27 August 2010

Verifying Sources of Information

I was at the Oklahoma History Center this afternoon entering info into my Oklahoma Death Index to 1920. It must be the teacher in me, but I always seem to hear or register the conversations that go on around me. I overheard a man mention to one of the workers that he was looking for a man name Alonzo Drew. For some reason that sounded familiar. He then stated something about Logan County.

So I went up and "peeked" at the document they were discussing- the 1910 census of South Cimarron Twp., Logan County OK. On it were Alonzo Drew, his wife Maude and two children including a son Roy. I then went back to my computer and clicked on the A-E section of my database. Lo and Behold, there was Allonzo Drew (note spelling of given name) born 1874 and died 16 Apr 1911. I went up to the researcher and asked him if he new the man he was looking for was buried in Pleasant Hill Cemetery in Logan County. He proceeded to hem and haw about two Pleasant Hill Cemeteries, one north of Meridian being overgrown and unable to find the stone.

I then went back to my computer to check my source of information (I type in the source for EVERY entry)- it was the tombstone. I had visited the cemetery in the early 1980s during my big time "cemeterying" years. He came over to me and showed me the death certificate (he hadn't told us he had one) for J.A. Smith born 1851 who died in Logan County on 15 Apr 1911. The man buried in Pleasant Hill Cemetery couldn't possibly be his ancestor! I pointed out that the tombstone had the birth year as 1874, the same as the 1910 census. But the informant for the death certificate was the wife! So the man in Pleasant Hill Cemetery couldn't be the man he was looking for.

I pointed out that the man in question most likely would not have given the information for the tombstone or the death certificate. He had it in his mind that 1851 was the correct birth year, despite preponderance of evidence. He then stated he had seen the tombstone....from a picture on-line.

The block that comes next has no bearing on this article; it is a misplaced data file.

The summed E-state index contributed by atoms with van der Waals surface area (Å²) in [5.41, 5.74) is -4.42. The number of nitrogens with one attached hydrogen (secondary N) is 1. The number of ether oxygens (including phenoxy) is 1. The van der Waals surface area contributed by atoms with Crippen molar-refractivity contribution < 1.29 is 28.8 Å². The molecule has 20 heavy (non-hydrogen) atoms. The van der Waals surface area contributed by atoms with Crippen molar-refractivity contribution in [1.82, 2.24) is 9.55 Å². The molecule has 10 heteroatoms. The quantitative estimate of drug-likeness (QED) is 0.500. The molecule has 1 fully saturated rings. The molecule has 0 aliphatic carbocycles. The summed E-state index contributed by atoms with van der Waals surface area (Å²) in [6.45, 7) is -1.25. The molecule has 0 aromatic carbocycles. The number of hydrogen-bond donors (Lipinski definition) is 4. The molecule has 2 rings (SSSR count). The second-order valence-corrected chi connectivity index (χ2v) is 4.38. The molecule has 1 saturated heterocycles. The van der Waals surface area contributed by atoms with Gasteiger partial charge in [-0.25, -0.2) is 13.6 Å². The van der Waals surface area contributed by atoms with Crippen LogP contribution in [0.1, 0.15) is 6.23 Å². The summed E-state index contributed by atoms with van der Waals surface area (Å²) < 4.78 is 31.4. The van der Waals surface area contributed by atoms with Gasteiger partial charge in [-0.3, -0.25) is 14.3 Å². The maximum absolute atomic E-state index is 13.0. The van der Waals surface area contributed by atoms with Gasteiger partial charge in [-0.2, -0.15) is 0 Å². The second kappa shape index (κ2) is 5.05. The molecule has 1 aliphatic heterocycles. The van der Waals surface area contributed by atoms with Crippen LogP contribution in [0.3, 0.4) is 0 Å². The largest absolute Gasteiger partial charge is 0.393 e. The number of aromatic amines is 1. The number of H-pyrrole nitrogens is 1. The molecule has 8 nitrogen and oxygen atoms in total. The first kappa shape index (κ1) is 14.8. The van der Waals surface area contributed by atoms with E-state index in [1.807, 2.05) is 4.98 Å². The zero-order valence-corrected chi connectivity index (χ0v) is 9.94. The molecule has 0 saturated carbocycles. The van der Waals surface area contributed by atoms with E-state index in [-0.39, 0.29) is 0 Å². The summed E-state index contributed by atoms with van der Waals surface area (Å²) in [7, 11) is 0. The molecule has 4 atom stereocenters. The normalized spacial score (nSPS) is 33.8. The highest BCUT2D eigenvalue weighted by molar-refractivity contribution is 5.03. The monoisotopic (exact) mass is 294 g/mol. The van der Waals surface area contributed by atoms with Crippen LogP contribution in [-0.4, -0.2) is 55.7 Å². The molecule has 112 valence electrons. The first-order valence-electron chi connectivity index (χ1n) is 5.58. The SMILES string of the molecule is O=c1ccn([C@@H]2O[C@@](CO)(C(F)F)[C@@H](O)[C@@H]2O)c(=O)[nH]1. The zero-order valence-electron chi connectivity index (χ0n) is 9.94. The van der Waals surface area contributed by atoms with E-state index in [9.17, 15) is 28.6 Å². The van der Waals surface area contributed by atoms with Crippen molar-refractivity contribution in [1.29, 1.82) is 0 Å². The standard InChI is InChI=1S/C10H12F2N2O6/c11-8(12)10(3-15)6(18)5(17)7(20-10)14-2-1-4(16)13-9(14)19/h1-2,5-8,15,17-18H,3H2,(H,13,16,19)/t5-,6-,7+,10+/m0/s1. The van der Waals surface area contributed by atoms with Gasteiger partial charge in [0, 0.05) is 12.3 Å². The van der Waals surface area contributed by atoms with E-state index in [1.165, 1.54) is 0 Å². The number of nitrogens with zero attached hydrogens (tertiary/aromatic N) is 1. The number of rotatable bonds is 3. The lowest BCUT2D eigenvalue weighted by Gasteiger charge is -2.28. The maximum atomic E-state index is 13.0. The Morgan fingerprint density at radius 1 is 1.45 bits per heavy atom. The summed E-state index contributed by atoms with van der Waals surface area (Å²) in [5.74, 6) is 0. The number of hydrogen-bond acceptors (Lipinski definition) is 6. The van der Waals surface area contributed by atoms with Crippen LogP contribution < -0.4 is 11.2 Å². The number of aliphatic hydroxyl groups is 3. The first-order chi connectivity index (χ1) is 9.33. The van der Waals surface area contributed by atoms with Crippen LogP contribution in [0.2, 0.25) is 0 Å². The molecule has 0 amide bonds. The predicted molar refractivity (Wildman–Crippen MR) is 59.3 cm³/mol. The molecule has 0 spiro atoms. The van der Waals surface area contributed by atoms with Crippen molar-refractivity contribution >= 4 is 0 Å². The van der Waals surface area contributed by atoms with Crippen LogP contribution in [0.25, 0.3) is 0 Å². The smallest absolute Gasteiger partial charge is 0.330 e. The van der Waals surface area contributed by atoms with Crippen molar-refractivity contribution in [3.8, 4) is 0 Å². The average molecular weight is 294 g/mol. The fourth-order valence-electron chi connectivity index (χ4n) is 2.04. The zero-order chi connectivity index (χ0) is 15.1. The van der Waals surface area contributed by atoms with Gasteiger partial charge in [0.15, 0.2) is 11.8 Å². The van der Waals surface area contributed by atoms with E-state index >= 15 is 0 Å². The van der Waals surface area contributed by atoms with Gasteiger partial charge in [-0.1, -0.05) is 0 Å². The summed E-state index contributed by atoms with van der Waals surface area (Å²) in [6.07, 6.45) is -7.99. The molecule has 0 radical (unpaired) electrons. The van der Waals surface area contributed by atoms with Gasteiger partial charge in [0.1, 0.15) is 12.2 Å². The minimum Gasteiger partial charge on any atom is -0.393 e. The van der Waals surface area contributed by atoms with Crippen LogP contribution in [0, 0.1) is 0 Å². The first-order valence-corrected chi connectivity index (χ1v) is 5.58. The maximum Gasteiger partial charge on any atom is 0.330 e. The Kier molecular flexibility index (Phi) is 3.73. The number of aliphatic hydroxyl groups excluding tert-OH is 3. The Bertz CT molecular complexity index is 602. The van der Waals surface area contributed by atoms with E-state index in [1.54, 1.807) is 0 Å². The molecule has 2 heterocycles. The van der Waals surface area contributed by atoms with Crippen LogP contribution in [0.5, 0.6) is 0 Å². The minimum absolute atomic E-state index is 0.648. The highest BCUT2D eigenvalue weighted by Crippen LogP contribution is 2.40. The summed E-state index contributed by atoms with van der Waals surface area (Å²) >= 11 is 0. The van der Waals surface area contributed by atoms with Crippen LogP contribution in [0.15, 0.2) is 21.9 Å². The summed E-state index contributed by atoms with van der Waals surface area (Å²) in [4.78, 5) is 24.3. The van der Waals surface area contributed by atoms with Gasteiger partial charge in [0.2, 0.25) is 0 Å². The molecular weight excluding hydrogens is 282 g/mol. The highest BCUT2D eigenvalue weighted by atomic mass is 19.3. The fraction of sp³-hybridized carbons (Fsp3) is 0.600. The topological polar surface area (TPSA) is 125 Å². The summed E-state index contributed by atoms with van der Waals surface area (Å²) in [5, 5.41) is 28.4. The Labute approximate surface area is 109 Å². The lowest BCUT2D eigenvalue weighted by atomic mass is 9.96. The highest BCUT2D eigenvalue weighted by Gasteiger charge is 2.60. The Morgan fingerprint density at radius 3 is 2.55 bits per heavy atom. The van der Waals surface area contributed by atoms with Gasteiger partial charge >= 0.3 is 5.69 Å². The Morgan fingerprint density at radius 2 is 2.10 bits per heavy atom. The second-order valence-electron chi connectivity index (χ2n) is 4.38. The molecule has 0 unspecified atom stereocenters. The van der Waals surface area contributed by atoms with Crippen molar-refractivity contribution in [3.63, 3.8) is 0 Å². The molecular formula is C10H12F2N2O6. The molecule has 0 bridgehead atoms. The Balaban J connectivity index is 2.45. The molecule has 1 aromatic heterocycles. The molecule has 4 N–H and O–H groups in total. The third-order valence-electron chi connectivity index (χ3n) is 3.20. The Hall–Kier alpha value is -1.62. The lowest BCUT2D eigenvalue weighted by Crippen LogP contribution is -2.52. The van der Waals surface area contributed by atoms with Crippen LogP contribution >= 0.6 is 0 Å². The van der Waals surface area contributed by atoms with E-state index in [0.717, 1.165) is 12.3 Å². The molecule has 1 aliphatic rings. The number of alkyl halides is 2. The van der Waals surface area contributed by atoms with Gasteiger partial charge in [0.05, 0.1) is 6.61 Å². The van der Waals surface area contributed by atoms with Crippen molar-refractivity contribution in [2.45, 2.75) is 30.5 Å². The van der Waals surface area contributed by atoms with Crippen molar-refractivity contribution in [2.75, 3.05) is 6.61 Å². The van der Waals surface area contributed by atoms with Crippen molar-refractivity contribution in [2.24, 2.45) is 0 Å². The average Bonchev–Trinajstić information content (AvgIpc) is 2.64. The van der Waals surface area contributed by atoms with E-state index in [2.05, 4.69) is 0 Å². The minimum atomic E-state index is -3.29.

The point of all this: consider ALL the evidence available. Keep looking for more. Trust, to a certain extent, the experts from the area. DON"T assume family tradition is correct- it rarely is (in entirety).

The researcher left the library disappointed with his experience. If only he would have considered the possibilities. Differences in name usage (Alonzo, Joseph, J.A.), differences in death day (15 or 16), differences in birth year (1851 or 1874); and differences in sources (death certificate from 1911; 1910 census, tombstone inscription).

What would you have done? Which source(s) do you think are most reliable? What further avenues does the research (presented above) bring to mind? What strategies could you use to track down Joseph Alonzo Smith on the 1900 census?

Good luck with your OWN research. Just remember, keep your mind open to different possibilities!

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